This is a beginning level tutorial on WordPress security. I marked it as beginner level because the security concerns in this tutorial should be priorities from day one of your WordPress experience. It is easier to implement security measures on a fresh new blog than it is to add them later. Whatever the case, they need to be added for your site’s secured future. If you have yet to tighten down your site’s security, read on and do it right away before you lose it all!
In order to follow along in this tutorial, it is expected that you know the basics of WordPress admin dashboard, server administration and a decent understanding of the WordPress infrastructure is always helpful as well. Since this is a beginner’s tutorial on WordPress security, don’t worry too much about the prerequisites as I will try to explain everything in detail so you should be able to perform the tips in this tutorial regardless of your experience level.
Backing up Your Data
To avoid mishaps, let’s make backing up both your entire WordPress site and it’s database our number one lesson on security. “That’s not security” some of you may be thinking. Well, it is in a way because if any of your security measures or lack of them cause you to loose data, then you will be happy to have a backup copy just in case.
For backing up your site and database, I recommend using the Backup Buddy plugin. I have used it several times and it is very easy to use and does a great job for a little price if any. To learn more about Backup Buddy, read my review about the plugin HERE
Keeping WordPress up to date is also a very important security issue. With each new release of WordPress, there are tons of new security fixes implanted and the only way to get them efficiently is to update your installation of WordPress each time you are notified to do so. How do you know if it is time to update your version of WordPress? It is simple. Just login to your WordPress admin and look for a notice at the top of the page as in the following image:
Notice how the image above mentions that a new version of WordPress is available. When you see this, be sure to back up your entire site and database before clicking on the link to update. You should do this each time a new version comes out to get all the new features and security fixes available through the new version of WordPress.
Make Sure Your Server is Secured!
As soon as possible after installing WordPress on any server, make sure it is secured. To do so, make sure that directories are not readable through a web browser. This can be done by including a blank index.html file in any folders that do not already have one. Another approach to securing your directories from public view is to locate your site’s robots.txt file and add the following line of code to it that will secure any folders with wp- in the name. Of course if you have any other folders in your public root folder, make sure you add something for them too.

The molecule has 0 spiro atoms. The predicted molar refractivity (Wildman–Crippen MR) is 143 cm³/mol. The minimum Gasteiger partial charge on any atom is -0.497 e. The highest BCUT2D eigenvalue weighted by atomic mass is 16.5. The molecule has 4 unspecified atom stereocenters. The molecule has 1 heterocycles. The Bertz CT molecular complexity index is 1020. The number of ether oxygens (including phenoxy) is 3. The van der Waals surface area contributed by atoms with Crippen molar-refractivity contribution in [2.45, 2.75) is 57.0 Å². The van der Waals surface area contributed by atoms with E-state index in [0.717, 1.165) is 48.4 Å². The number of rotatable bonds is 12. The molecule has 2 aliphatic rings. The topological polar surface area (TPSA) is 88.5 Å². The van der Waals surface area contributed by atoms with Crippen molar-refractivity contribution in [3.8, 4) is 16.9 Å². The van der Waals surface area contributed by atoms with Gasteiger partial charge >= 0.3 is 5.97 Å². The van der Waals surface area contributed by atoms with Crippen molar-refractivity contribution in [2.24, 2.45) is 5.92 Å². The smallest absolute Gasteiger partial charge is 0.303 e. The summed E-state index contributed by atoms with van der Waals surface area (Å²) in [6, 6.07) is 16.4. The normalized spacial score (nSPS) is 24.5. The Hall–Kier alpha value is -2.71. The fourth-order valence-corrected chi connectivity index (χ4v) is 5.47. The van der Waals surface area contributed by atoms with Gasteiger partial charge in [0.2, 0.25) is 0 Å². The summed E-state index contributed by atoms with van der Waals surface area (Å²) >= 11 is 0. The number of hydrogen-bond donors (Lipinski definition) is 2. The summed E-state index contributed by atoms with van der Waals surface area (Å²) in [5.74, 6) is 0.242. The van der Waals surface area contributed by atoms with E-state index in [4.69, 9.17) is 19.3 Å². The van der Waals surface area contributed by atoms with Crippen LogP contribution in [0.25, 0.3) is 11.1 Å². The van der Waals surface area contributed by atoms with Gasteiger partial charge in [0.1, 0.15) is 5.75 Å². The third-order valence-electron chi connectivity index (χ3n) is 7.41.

Another thing you should do is make sure that the owner of any folders in the public HTML folder is the user you set up for web services and that both folders and files have reasonable security permissions in place. Look for any with 777 permissions and lesson the permissions to at least make the files no longer writable by the public. You can use the chown and chmod command line commands to change ownership and privileges respectively. If you don’t know what you are doing, learn first because some of the files and folders may need special permissions in order for WordPress to function properly
After reading this beginner’s tutorial on WordPress security measures, you should have at least the most important security practices at hand. Security is a constantly changing technology that needs constant attention. How much time and effort you spend on securing your WordPress website depends on the nature of your website. If you have sensitive information and user data on your site, then the security measures mentioned here are only a start. Some sites will require a lot more than what was presented to you in this tutorial. On the other hand, if you just have a personal blog, then doing the steps here may be all you need. Just remember to do them often enough to keep everything up to date and you will be fine. Happy blogging!